One in three Australian women will have an unplanned pregnancy in their lifetime.1 Many of these women will make the decision to terminate the pregnancy. No one wants to have an abortion. It’s not exactly a bucket list item that little girls grow up aspiring to tick off. The people who choose to terminate a pregnancy are doing so for very good reasons.
In fact, more than half of all unintended pregnancies2 occurred while using contraception such as condoms and/or the contraceptive pill. People who were actively avoiding becoming pregnant ended up being the majority of people requiring an abortion. The reason for this is because both condoms and the pill rely on “user action”. This means, in order for them to work we need to remember to use them, and use them perfectly each time. Sounds simple right? Not so much; especially over long periods of time. The odds are against us here.
Condoms and diaphragms seem pretty simple to use right? But there’s actually a number of small mistakes that can render them ineffective if you don’t follow the instructions perfectly. If you’ve ever put together IKEA furniture you probably know how hard it can be to follow even simple directions. Now imagine if you had to assemble it every time you were horny, occasionally when you were drunk, sometimes when you were tired or distracted. What would the likelihood be that you’d eventually make a mistake?
The Pill, male condoms, female condoms and diaphragms are all reliable forms of contraception when used perfectly. However if you start breaking down the statistics for typical use (that’s the way most of them are used) then they’re a lot less reliable. The Pill drops down to 91%. Male condoms and diaphragms drop to 82%, and the female condom is just 79%.3 That’s a whole lot less reliability than most of us would be comfortable with.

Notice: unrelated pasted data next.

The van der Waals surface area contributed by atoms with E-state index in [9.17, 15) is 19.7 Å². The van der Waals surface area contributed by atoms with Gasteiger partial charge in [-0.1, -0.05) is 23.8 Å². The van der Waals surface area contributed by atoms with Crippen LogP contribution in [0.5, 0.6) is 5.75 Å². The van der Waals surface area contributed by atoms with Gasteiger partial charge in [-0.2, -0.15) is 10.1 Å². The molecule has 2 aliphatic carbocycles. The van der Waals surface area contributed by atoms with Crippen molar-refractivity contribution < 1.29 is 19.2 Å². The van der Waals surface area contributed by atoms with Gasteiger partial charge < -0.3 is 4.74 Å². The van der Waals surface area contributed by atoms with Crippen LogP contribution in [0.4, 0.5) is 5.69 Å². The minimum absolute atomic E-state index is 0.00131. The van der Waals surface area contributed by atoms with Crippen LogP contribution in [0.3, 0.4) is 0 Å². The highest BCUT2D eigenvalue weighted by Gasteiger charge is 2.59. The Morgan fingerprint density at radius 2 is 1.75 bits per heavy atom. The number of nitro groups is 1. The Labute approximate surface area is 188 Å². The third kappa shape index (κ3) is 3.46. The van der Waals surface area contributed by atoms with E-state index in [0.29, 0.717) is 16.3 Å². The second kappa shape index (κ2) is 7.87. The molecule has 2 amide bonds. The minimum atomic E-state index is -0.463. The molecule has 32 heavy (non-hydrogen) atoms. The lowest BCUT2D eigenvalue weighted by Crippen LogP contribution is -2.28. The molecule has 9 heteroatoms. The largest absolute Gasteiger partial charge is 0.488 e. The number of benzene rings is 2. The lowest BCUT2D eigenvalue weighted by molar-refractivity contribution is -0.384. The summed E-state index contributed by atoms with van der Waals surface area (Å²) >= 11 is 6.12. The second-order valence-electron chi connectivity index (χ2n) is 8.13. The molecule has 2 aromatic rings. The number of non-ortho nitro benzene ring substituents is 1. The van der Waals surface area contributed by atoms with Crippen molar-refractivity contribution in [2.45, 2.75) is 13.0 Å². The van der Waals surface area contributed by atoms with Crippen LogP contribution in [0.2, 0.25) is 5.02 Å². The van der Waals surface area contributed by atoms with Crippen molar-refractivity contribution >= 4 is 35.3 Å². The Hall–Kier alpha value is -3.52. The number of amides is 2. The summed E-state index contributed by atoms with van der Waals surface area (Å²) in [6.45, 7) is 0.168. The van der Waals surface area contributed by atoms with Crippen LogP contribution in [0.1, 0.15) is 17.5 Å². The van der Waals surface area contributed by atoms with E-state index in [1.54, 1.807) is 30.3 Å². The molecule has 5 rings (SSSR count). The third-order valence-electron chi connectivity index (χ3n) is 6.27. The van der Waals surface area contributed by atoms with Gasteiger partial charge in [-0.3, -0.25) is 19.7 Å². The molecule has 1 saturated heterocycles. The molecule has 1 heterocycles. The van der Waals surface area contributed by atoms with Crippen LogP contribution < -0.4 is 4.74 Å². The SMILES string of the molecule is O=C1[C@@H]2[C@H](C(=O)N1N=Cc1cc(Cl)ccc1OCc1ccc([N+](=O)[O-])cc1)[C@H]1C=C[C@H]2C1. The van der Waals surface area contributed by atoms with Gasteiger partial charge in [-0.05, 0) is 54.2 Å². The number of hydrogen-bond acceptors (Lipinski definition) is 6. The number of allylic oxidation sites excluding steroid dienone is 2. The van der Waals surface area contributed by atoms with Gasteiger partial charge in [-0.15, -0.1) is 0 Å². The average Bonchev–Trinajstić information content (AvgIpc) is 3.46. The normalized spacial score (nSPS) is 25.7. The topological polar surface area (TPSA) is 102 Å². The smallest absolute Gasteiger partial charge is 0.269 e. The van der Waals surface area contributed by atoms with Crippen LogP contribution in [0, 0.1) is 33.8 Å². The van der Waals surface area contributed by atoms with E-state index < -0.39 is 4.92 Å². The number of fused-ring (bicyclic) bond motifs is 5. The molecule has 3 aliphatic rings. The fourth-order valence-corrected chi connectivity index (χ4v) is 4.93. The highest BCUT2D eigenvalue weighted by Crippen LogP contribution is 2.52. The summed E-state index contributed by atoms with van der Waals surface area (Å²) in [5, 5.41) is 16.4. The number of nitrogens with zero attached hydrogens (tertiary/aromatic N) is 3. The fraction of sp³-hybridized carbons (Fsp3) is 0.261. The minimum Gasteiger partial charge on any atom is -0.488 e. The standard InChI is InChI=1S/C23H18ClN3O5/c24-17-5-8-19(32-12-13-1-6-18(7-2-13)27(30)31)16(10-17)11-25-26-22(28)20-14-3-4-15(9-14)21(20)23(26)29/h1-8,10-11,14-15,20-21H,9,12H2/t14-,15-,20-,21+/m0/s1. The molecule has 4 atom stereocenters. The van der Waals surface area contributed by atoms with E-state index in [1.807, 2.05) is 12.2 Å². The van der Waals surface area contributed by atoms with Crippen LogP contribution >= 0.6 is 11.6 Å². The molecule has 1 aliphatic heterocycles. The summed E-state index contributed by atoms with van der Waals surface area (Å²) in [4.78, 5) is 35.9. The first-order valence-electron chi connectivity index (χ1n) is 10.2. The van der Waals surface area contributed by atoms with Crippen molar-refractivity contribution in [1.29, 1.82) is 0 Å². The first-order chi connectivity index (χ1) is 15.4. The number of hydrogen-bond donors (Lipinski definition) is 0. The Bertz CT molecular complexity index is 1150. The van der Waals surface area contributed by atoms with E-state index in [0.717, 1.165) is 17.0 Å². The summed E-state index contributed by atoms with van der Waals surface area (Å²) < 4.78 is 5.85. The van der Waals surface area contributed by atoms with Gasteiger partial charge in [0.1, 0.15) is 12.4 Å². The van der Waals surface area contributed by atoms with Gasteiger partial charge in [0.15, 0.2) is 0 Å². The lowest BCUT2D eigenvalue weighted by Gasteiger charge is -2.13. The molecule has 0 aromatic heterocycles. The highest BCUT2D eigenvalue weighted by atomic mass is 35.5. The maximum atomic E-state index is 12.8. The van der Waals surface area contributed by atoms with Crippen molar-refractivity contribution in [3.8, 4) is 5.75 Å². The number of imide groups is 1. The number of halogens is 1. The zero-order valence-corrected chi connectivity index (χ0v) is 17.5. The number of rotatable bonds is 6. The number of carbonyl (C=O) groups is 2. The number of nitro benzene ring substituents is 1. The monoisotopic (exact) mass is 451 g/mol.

So what’s the solution? If our most trusted forms of contraception are still ending up with people having to terminate pregnancies what other options are there? Well the great news is there are contraceptive options available that are over 99% reliable.4 You might not be familiar with the term LARC (long-acting reversible contraception) because your doctor may never have offered you the choice, but you should be because they represent the future of contraception choices.
IUDs (Intra-Uterine Devices) are available with or without hormones and can last between 5 and 10 years.5 The contraception implant lasts for 3 years. All of these options are completely reversible at any point and have no long term impacts on fertility. They represent a “set and forget” method of contraception, which means you don’t have to worry about human error. No instructions to follow. No ‘typical’ use statistics to worry about. No pills to remember. Just lie back and enjoy not getting pregnant.
So if you’re in a position where an unplanned pregnancy would be less than ideal, consider switching to the smarter contraceptive choice – LARC.
Want to know more about your contraception options? Call us or book an appointment online.
1 Rowe, H., Holton, S., Kirkman, M., Bayly, C., Jordan, L., McNamee, K., McBain, J., Sinnott, V. and Fisher, J. (2016), Prevalence and distribution of unintended pregnancy: the Understanding Fertility Management in Australia National Survey. Australian and New Zealand Journal of Public Health, 40: 104–109. doi:10.1111/1753-6405.12461
2 Marie Stopes International (2008), Real choices: women, contraception and unplanned pregnancy: key findings, Canberra: Marie Stopes International.
3 Contraception: An Australian Clinical Practice Handbook (2016).